Definition and Overview

A bone marrow transplant follow-up is a post-transplant appointment between a patient and his healthcare team, which include an oncologist and hematologist (blood specialist).

A bone marrow transplant is a procedure where the marrow, or the fatty tissue found within the bone that is responsible for creating red and white blood cells, is replaced with a new one. Red blood cells are responsible for delivering oxygen to different parts of the body while the white blood cells have crucial components that help fight and provide immunity against pathogens and infections.

Many diseases can cause an abnormal level of blood cells. These include blood cancers like leukemia and blood disorders like severe anemia. Although medications and other forms of treatment such as chemotherapy and radiation can be used, a transplant is recommended for severe cases.

A bone marrow transplant may be autologous or allogeneic. The former means that the stem cells, which are used to generate the bone marrow, come from the patient himself. Allogeneic, on the other hand, means the stem cells come from another person. The best and most convenient matches are often direct family members such as parents and siblings. However, they can also be friends, distant relatives, and even strangers who can be found in donor registries.

Who Should Undergo and Expected Results

A bone marrow transplant follow-up is a requirement for all those who have gone through the procedure as there is a chance that complications may develop. Some of the most common ones are nausea and vomiting, chest pain, high fever, headache, chills, and shortness of breath. While some of the complications are mild, a number may be serious enough to decrease the patient’s level of activity and prevent essential functions like eating or swallowing.

In other cases, patients may develop allergies, which may be life threatening if it includes anaphylactic shock. Doctors also often watch out for a condition called graft-versus-host disease (GVHD), a condition wherein the transplanted stem cells destroy the tissues and organs of the body.

Also, a bone marrow transplant does not always guarantee a complete cure. It may only partially cure the disease, or it is possible that the disease itself can return even after the doctor has confirmed a complete cure. A follow-up is instrumental in monitoring recurrence, detecting it while in its earliest stages and treating it accordingly before it gets worse.

Children who have gone through a bone marrow transplant undergo follow-up not only to monitor complications and recurrence but also to track their growth and development.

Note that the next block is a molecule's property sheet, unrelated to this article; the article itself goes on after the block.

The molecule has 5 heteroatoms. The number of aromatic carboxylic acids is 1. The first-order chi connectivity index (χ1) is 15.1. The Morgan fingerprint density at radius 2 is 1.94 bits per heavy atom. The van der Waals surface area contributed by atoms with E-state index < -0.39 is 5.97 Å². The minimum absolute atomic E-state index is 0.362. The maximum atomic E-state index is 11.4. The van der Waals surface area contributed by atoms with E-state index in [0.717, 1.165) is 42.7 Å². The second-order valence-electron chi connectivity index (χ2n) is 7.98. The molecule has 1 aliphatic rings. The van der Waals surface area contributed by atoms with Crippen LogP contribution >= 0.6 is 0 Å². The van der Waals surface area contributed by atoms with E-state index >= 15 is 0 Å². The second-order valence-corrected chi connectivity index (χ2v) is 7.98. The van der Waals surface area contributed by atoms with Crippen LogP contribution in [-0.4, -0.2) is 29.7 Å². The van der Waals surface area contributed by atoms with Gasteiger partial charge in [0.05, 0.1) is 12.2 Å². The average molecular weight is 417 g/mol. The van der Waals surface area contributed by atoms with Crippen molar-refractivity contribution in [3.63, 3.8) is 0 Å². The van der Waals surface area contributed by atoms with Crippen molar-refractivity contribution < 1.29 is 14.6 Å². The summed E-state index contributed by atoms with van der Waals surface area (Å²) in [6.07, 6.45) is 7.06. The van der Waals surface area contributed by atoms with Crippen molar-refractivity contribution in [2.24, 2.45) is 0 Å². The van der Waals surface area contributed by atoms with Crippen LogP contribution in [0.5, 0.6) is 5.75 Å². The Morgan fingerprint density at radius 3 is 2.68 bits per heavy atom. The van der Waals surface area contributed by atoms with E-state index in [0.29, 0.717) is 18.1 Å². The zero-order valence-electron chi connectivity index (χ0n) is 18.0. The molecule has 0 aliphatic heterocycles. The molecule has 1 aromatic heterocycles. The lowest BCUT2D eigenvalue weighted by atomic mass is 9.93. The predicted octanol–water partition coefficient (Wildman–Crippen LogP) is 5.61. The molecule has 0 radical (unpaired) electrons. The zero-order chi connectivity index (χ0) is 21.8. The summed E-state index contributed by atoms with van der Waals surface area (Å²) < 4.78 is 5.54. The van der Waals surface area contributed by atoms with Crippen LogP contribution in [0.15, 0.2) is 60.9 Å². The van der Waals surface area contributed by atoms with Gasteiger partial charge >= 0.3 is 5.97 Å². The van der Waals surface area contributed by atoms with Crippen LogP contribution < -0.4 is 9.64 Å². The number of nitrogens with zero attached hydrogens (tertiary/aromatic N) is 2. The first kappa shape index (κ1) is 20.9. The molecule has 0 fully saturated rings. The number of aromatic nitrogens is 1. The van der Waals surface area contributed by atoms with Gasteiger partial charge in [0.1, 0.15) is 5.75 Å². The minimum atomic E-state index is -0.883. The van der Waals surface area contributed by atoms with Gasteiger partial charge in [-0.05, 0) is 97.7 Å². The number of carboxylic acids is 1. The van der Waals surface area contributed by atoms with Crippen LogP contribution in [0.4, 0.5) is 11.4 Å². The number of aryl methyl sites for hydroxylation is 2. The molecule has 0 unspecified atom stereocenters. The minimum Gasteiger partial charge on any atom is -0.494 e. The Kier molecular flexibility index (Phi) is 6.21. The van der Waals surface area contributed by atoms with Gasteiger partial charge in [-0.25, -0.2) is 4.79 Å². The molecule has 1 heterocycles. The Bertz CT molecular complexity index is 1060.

How Does the Procedure Work?

The majority of patients who have gone through a bone marrow transplant require a long-term follow-up care. This is especially true for children who will still undergo many physiological changes while growing up.

The frequency of follow-ups depends on many factors including complications that have occurred following the procedure, the overall health of the patient including the state of his immune system, age and the presence of other physical conditions. Normally, patients who receive an autologous transplant will be checked as part of the ongoing follow-up a month after. Those who have allogeneic transplant may visit their transplant team after three months. After that, follow-up can be scheduled every six months then every year for at least five years.

Many hospitals these days have a comprehensive transplant program, which includes a dedicated long-term follow-up. A patient is provided with a nurse or a coordinator who sees to it that the patient commits and attends all his appointments. Depending on the progress of the patient, he may be released from the program and then continued to be monitored by the referring physician.

The follow-up is best conducted face-to-face. However, in times when that is not possible, such as when the patient is traveling, has moved to another state, or is ill, it can be performed through telephone or video conferencing and e-mail.

Possible Risks and Complications

A follow-up requires regular communication and a strong commitment from the patient. However, many factors may prevent the patient from being dedicated to it. These include the development of complications, age and general health condition. Some of the patients may feel that they are well enough that they do not need to visit their doctor regularly or often while others may be frustrated with their own health. A number of patients may also develop emotional health problems such as depression and anxiety, which can worsen or be triggered by follow-up visits.

References:

  • Bashir Q, Champlin R. Hematopoietic stem cell transplantation. In: Niederhuber JE, Armitage JO, Doroshow JH, et al., eds. Abeloff's Clinical Oncology. 5th ed. Philadelphia, PA: Elsevier Churchill Livingstone; 2013:chap 30.

  • Heslop HE. Overview of hematopoietic stem cell transplantation. In: Hoffman R, Benz EJ Jr, Silberstein LE, Heslop HE, Weitz JI, Anastasi JI, eds. Hematology: Basic Principles and Practice. 6th ed. Philadelphia, PA: Elsevier Saunders; 2012:chap 104.

Share This Information: